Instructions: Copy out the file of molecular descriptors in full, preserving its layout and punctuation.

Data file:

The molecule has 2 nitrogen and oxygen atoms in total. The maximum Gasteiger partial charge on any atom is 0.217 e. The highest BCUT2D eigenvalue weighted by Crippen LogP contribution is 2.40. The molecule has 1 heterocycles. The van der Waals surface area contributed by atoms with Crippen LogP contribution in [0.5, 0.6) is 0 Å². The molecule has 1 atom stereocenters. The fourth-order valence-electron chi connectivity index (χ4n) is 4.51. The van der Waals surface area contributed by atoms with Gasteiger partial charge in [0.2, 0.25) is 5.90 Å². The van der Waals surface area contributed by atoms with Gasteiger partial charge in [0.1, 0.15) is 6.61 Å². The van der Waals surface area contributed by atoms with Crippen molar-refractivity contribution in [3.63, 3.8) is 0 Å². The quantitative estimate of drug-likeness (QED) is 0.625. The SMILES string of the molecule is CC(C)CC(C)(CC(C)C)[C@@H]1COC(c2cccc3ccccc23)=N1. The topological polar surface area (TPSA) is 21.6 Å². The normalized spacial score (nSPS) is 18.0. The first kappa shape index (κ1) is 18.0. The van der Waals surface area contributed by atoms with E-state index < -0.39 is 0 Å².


The molecule has 2 nitrogen and oxygen atoms in total. The maximum Gasteiger partial charge on any atom is 0.217 e. The highest BCUT2D eigenvalue weighted by Crippen LogP contribution is 2.40. The molecule has 1 heterocycles. The van der Waals surface area contributed by atoms with Crippen LogP contribution in [0.5, 0.6) is 0 Å². The molecule has 1 atom stereocenters. The fourth-order valence-electron chi connectivity index (χ4n) is 4.51. The van der Waals surface area contributed by atoms with Gasteiger partial charge in [0.2, 0.25) is 5.90 Å². The van der Waals surface area contributed by atoms with Gasteiger partial charge in [0.1, 0.15) is 6.61 Å². The van der Waals surface area contributed by atoms with Crippen molar-refractivity contribution in [3.63, 3.8) is 0 Å². The quantitative estimate of drug-likeness (QED) is 0.625. The SMILES string of the molecule is CC(C)CC(C)(CC(C)C)[C@@H]1COC(c2cccc3ccccc23)=N1. The topological polar surface area (TPSA) is 21.6 Å². The normalized spacial score (nSPS) is 18.0. The first kappa shape index (κ1) is 18.0. The van der Waals surface area contributed by atoms with E-state index < -0.39 is 0 Å².